I commented on an interesting article published September 14, 2012 in the Wall Street Journal, How Greenspan Misread the Risks at Fannie and Freddie. It’s an article based upon an excerpt (written by James Hagerty) from his new book The Fateful History of Fannie Mae: New Deal Birth to Mortgage Crisis Fall By James R. Hagerty.
In December of 2011 the SEC filed lawsuits against several former executives of Fannie Mae and Freddie Mac. One of the allegations in both of the two lawsuits is that former executives of Fannie and Freddie mis-categorized mortgage loans that were being bought by Fannie and Freddie and that they failed to inform investors and Fannie and Freddie’s regulator [The Office of Federal Housing Enterprise Oversight] of the true number (percentage and value) of Sub-Prime and Alt-A loans they purchased.
So, it’s not that shocking that most people who believed what Fannie and Freddie were telling them didn’t know of the significant default risk.
Only people like Michael Burry(2) Laurence Fink(3) John Paulson(4) and perhaps Stanford Kurland(5) who actually studied (or were aware of) the progressively diminishing mortgage qualification standards as the bubble formed, and who studied (or were aware of) the actual mortgage borrower income statistics, were prescient enough to become alarmed about Fannie and Freddie’s exposure to default risk.
Based upon what Fannie and Freddie were claiming as their mortgage loan quality, It should be no surprise that Alan Greenspan, John McCain, George W. Bush, Treasury Secretary, John Snow and the Office of Federal Housing Enterprise Oversight [OFEO] were more concerned about the impact of credit rate risk and accounting fraud at Fannie Mae and Freddie Mac than they seem to have been about default risk.(6)
(1) Reference SEC Website SEC CHARGES FORMER FANNIE MAE AND FREDDIE MAC EXECUTIVES WITH SECURITIES FRAUD.
(2) Reference, Betting on the Blind Side By Michael Lewis – pub. Vanity Fair Magazine | April 2010.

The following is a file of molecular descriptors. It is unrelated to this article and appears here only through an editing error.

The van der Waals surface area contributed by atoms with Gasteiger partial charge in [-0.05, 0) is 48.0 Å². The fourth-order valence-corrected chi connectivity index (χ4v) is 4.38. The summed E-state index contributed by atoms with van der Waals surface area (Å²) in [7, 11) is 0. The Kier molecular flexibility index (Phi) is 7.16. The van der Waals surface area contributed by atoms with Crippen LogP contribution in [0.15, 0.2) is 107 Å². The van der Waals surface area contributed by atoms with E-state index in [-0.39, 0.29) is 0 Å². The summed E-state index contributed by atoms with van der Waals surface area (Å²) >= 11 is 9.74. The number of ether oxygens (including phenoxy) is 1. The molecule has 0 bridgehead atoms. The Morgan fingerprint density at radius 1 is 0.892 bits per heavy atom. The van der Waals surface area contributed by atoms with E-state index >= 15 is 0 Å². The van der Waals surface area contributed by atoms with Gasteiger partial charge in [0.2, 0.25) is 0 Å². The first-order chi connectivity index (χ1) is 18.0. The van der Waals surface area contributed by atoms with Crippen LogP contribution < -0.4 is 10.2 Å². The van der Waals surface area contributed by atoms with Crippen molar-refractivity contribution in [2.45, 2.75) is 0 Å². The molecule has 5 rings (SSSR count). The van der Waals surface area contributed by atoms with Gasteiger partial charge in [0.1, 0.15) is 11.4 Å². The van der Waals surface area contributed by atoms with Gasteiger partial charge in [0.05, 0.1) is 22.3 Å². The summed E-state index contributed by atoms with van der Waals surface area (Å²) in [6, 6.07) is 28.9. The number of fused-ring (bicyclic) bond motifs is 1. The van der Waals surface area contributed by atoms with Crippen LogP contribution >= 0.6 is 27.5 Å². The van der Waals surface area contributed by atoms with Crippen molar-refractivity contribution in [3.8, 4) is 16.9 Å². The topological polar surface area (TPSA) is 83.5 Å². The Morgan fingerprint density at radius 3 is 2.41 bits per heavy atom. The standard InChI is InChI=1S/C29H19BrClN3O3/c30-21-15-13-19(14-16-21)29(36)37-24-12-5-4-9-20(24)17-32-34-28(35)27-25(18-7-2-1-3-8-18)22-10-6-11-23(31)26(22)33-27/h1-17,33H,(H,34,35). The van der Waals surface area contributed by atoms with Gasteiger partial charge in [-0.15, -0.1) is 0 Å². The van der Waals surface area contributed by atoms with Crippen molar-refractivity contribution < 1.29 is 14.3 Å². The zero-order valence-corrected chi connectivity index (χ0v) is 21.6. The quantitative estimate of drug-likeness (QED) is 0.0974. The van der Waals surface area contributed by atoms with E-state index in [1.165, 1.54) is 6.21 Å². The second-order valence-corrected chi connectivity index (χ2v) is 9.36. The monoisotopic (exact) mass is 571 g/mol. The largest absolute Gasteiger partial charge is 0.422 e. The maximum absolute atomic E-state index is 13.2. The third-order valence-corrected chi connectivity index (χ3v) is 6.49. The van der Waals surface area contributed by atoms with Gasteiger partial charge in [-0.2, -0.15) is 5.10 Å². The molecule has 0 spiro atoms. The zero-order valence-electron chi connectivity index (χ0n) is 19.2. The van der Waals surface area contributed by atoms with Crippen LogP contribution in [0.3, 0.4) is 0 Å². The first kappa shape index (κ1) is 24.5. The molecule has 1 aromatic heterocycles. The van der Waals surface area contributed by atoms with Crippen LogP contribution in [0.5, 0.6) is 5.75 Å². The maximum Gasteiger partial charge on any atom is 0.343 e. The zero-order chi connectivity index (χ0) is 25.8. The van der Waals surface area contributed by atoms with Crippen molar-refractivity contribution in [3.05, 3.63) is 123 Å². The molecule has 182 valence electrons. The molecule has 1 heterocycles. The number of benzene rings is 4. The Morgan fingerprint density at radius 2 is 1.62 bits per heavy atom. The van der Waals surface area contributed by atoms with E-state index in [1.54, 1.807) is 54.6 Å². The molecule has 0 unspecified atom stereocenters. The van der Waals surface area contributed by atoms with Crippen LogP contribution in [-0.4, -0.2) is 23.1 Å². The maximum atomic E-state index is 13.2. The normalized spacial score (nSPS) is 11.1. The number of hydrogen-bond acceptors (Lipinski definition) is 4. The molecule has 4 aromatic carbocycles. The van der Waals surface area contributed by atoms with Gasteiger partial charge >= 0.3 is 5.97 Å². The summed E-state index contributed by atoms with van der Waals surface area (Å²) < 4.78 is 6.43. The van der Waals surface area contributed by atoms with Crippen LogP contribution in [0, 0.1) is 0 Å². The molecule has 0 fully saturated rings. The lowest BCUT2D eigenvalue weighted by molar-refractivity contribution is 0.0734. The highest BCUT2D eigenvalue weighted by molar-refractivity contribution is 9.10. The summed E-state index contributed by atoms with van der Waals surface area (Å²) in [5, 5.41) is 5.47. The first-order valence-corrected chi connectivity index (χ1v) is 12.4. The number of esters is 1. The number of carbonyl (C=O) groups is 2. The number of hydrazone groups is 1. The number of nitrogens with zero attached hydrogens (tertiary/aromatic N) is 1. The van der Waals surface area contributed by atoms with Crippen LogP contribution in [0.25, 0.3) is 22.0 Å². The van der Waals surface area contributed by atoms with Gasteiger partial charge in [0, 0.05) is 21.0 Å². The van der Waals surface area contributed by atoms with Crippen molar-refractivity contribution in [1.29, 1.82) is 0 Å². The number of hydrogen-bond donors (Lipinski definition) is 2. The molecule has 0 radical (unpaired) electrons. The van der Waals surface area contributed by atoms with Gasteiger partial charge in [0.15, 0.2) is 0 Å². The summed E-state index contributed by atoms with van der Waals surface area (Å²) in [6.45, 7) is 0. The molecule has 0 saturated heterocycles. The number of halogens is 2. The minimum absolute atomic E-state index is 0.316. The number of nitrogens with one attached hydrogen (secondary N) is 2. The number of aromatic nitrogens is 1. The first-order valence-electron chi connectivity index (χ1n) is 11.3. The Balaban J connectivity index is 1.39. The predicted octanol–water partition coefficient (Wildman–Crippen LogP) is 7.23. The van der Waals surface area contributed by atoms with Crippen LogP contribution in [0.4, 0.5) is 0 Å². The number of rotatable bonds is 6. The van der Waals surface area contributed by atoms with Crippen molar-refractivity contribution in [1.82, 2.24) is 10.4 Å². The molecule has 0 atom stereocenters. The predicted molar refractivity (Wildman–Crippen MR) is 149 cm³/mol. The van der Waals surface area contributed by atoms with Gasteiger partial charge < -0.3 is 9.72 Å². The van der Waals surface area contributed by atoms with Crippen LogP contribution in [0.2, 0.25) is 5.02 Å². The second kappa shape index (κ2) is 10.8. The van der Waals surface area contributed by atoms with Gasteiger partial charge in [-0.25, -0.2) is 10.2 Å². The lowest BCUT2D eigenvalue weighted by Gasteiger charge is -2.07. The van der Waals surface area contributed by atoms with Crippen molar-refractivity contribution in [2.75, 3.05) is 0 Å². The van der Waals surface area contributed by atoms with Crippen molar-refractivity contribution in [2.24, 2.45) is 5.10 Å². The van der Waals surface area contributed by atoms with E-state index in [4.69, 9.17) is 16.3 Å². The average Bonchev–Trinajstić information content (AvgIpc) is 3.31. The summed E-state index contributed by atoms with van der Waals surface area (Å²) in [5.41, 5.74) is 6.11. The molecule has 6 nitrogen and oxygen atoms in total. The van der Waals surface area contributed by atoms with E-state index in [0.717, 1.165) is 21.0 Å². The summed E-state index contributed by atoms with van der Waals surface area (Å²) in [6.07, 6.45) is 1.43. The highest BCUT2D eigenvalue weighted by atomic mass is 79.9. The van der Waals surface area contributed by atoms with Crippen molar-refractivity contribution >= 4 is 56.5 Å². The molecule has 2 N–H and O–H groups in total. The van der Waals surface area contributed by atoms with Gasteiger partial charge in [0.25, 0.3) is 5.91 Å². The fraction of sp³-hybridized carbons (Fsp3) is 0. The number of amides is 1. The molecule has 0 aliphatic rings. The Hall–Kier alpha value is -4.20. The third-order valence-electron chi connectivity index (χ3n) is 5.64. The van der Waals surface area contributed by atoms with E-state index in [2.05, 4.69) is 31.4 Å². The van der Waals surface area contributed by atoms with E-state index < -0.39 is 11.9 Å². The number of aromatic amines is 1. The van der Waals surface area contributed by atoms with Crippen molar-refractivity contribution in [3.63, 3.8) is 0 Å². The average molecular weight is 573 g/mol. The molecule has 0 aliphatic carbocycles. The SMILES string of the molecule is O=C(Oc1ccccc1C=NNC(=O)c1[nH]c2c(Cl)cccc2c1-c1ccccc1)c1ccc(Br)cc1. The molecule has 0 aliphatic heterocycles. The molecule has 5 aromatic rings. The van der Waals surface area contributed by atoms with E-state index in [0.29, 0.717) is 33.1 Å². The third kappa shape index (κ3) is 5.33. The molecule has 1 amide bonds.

(3) Reference, Inside the Trillionaires Club at BlackRock pub. Forbes Magazine August 17, 2009. From the article:
LESSON 2: When investments get complex, do your homework:
. . . In late 2006 the company developed a model that put a lower, more realistic number on the incomes subprime borrowers were claiming on their "no doc" loans. The projections were shocking: BlackRock figured that when the loans reset to their new, higher rates in a couple of years, most borrowers would be spending more than half their real incomes on mortgage payments. Foreseeing an avalanche of defaults, BlackRock dumped subprime bonds in early 2007 when the prices were still lofty.
(4) See, John Paulson, Trader Made Billions on Sub-Prime By Gregory Zuckerman pub. Wall Street Journal January 15, 2008.
(5) See, Stanford Kurland - Former Countrywide No.2 Sees Opportunity in Troubled Mortgages By Matthew Padilla Orange County Register - June 10, 2008. From the article:
Q. How did this venture come about?
A. I was somewhat in a state of retirement. I left Countrywide in 2006 after 27 years. From the sidelines, I was watching the mortgage market meltdown and was in communication with associates of mine over what it was going to take to improve or revitalize the mortgage market. Wall Street firms were reaching out to me on whether I had an interest in participating with them. I got a call from the chairman of BlackRock, Laurence Fink, who asked if I would meet a group of executives who were talking about how to address issues in the mortgage market, and they were working with another company (Highfields Capital Management).
I was very receptive to talking to Larry Fink. We had grown up together and have been friends since grade school days.
Q. Where did you and Mr. Fink grow up?
A. We grew up in Van Nuys. That’s the valley.
(6) See, YouTube video-clip, Timeline: George Bush, John McCain Warn Democrats of Housing Crisis, at: